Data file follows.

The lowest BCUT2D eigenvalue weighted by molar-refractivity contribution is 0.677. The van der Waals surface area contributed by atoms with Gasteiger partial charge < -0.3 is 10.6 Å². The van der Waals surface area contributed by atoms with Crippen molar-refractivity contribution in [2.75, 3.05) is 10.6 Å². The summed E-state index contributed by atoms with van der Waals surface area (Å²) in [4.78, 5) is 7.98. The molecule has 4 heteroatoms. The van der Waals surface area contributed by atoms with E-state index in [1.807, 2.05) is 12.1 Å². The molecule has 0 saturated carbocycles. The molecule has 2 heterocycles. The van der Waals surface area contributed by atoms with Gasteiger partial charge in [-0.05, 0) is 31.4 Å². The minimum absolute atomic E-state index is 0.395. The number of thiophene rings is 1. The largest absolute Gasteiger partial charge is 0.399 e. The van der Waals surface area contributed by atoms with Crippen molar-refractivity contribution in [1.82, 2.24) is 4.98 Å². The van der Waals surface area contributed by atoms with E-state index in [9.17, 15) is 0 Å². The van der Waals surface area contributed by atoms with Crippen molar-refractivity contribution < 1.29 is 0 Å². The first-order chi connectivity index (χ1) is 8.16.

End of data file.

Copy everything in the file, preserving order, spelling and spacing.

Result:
The lowest BCUT2D eigenvalue weighted by molar-refractivity contribution is 0.677. The van der Waals surface area contributed by atoms with Gasteiger partial charge < -0.3 is 10.6 Å². The van der Waals surface area contributed by atoms with Crippen molar-refractivity contribution in [2.75, 3.05) is 10.6 Å². The summed E-state index contributed by atoms with van der Waals surface area (Å²) in [4.78, 5) is 7.98. The molecule has 4 heteroatoms. The van der Waals surface area contributed by atoms with E-state index in [1.807, 2.05) is 12.1 Å². The molecule has 0 saturated carbocycles. The molecule has 2 heterocycles. The van der Waals surface area contributed by atoms with Gasteiger partial charge in [-0.05, 0) is 31.4 Å². The minimum absolute atomic E-state index is 0.395. The number of thiophene rings is 1. The largest absolute Gasteiger partial charge is 0.399 e. The van der Waals surface area contributed by atoms with Crippen molar-refractivity contribution in [1.82, 2.24) is 4.98 Å². The van der Waals surface area contributed by atoms with E-state index in [9.17, 15) is 0 Å². The van der Waals surface area contributed by atoms with Crippen molar-refractivity contribution < 1.29 is 0 Å². The first-order chi connectivity index (χ1) is 8.16.